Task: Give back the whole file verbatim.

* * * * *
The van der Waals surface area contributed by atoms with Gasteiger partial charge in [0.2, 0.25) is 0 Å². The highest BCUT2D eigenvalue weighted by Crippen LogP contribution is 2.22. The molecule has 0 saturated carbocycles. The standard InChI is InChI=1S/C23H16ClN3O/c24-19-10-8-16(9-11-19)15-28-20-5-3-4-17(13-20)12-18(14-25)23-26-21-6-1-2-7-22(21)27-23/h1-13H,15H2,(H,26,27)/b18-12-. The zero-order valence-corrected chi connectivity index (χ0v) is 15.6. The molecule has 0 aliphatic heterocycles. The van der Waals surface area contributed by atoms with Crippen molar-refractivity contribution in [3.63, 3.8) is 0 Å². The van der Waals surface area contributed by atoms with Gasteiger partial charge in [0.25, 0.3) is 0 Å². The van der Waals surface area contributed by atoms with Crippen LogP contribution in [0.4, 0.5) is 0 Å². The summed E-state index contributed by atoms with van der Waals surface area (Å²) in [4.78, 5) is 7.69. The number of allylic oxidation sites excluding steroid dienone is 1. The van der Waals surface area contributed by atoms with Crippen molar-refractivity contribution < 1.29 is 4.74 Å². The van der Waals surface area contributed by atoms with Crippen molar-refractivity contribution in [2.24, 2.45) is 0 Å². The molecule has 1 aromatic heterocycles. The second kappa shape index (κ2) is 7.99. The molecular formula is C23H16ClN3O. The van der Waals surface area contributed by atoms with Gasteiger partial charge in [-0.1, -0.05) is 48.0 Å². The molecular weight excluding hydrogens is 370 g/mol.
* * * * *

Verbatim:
The van der Waals surface area contributed by atoms with Gasteiger partial charge in [0.2, 0.25) is 0 Å². The highest BCUT2D eigenvalue weighted by Crippen LogP contribution is 2.22. The molecule has 0 saturated carbocycles. The standard InChI is InChI=1S/C23H16ClN3O/c24-19-10-8-16(9-11-19)15-28-20-5-3-4-17(13-20)12-18(14-25)23-26-21-6-1-2-7-22(21)27-23/h1-13H,15H2,(H,26,27)/b18-12-. The zero-order valence-corrected chi connectivity index (χ0v) is 15.6. The molecule has 0 aliphatic heterocycles. The van der Waals surface area contributed by atoms with Crippen molar-refractivity contribution in [3.63, 3.8) is 0 Å². The van der Waals surface area contributed by atoms with Gasteiger partial charge in [0.25, 0.3) is 0 Å². The van der Waals surface area contributed by atoms with Crippen LogP contribution in [0.4, 0.5) is 0 Å². The summed E-state index contributed by atoms with van der Waals surface area (Å²) in [4.78, 5) is 7.69. The number of allylic oxidation sites excluding steroid dienone is 1. The van der Waals surface area contributed by atoms with Crippen molar-refractivity contribution < 1.29 is 4.74 Å². The van der Waals surface area contributed by atoms with Crippen molar-refractivity contribution in [2.24, 2.45) is 0 Å². The molecule has 1 aromatic heterocycles. The second kappa shape index (κ2) is 7.99. The molecular formula is C23H16ClN3O. The van der Waals surface area contributed by atoms with Gasteiger partial charge in [-0.1, -0.05) is 48.0 Å². The molecular weight excluding hydrogens is 370 g/mol.